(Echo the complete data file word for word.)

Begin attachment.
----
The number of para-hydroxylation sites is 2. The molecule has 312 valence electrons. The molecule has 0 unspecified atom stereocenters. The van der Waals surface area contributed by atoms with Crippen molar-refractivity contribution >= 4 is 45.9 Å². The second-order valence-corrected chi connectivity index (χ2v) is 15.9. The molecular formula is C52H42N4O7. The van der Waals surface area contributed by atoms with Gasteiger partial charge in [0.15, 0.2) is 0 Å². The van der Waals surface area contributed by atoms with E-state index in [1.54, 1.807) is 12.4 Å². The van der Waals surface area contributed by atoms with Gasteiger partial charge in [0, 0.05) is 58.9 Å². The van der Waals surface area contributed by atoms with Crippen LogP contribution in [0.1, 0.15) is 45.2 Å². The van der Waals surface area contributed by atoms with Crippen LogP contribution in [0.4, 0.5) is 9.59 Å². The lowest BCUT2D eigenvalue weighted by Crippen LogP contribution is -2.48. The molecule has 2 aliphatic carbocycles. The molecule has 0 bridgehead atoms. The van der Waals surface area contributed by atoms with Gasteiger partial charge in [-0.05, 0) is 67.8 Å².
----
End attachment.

The number of para-hydroxylation sites is 2. The molecule has 312 valence electrons. The molecule has 0 unspecified atom stereocenters. The van der Waals surface area contributed by atoms with Crippen molar-refractivity contribution >= 4 is 45.9 Å². The second-order valence-corrected chi connectivity index (χ2v) is 15.9. The molecular formula is C52H42N4O7. The van der Waals surface area contributed by atoms with Gasteiger partial charge in [0.15, 0.2) is 0 Å². The van der Waals surface area contributed by atoms with E-state index in [1.54, 1.807) is 12.4 Å². The van der Waals surface area contributed by atoms with Gasteiger partial charge in [0, 0.05) is 58.9 Å². The van der Waals surface area contributed by atoms with Crippen LogP contribution in [0.1, 0.15) is 45.2 Å². The van der Waals surface area contributed by atoms with Crippen LogP contribution in [0.4, 0.5) is 9.59 Å². The lowest BCUT2D eigenvalue weighted by Crippen LogP contribution is -2.48. The molecule has 2 aliphatic carbocycles. The molecule has 0 bridgehead atoms. The van der Waals surface area contributed by atoms with Gasteiger partial charge in [-0.05, 0) is 67.8 Å².